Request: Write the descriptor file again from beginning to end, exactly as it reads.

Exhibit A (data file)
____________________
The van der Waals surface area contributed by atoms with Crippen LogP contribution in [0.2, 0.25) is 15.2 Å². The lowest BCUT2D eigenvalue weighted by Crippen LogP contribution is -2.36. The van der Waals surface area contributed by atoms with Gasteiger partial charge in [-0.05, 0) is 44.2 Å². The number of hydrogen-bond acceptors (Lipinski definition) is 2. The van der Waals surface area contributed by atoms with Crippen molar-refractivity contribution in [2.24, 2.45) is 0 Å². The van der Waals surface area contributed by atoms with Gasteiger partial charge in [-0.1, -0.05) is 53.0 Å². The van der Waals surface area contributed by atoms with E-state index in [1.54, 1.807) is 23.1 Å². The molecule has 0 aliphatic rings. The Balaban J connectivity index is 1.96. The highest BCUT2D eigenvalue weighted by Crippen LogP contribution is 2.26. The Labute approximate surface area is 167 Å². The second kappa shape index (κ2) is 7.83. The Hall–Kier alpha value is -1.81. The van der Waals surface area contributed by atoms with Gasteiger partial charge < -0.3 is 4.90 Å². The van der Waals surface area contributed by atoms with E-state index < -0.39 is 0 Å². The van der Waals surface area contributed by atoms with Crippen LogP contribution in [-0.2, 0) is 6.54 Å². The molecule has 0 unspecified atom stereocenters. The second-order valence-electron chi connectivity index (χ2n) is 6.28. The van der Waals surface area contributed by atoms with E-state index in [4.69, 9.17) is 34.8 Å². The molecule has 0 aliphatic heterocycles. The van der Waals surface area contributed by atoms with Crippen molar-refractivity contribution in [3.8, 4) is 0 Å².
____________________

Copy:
The van der Waals surface area contributed by atoms with Crippen LogP contribution in [0.2, 0.25) is 15.2 Å². The lowest BCUT2D eigenvalue weighted by Crippen LogP contribution is -2.36. The van der Waals surface area contributed by atoms with Gasteiger partial charge in [-0.05, 0) is 44.2 Å². The number of hydrogen-bond acceptors (Lipinski definition) is 2. The van der Waals surface area contributed by atoms with Crippen molar-refractivity contribution in [2.24, 2.45) is 0 Å². The van der Waals surface area contributed by atoms with Gasteiger partial charge in [-0.1, -0.05) is 53.0 Å². The van der Waals surface area contributed by atoms with E-state index in [1.54, 1.807) is 23.1 Å². The molecule has 0 aliphatic rings. The Balaban J connectivity index is 1.96. The highest BCUT2D eigenvalue weighted by Crippen LogP contribution is 2.26. The Labute approximate surface area is 167 Å². The second kappa shape index (κ2) is 7.83. The Hall–Kier alpha value is -1.81. The van der Waals surface area contributed by atoms with Gasteiger partial charge < -0.3 is 4.90 Å². The van der Waals surface area contributed by atoms with E-state index < -0.39 is 0 Å². The van der Waals surface area contributed by atoms with Crippen LogP contribution in [-0.2, 0) is 6.54 Å². The molecule has 0 unspecified atom stereocenters. The second-order valence-electron chi connectivity index (χ2n) is 6.28. The van der Waals surface area contributed by atoms with E-state index in [4.69, 9.17) is 34.8 Å². The molecule has 0 aliphatic heterocycles. The van der Waals surface area contributed by atoms with Crippen molar-refractivity contribution in [3.8, 4) is 0 Å².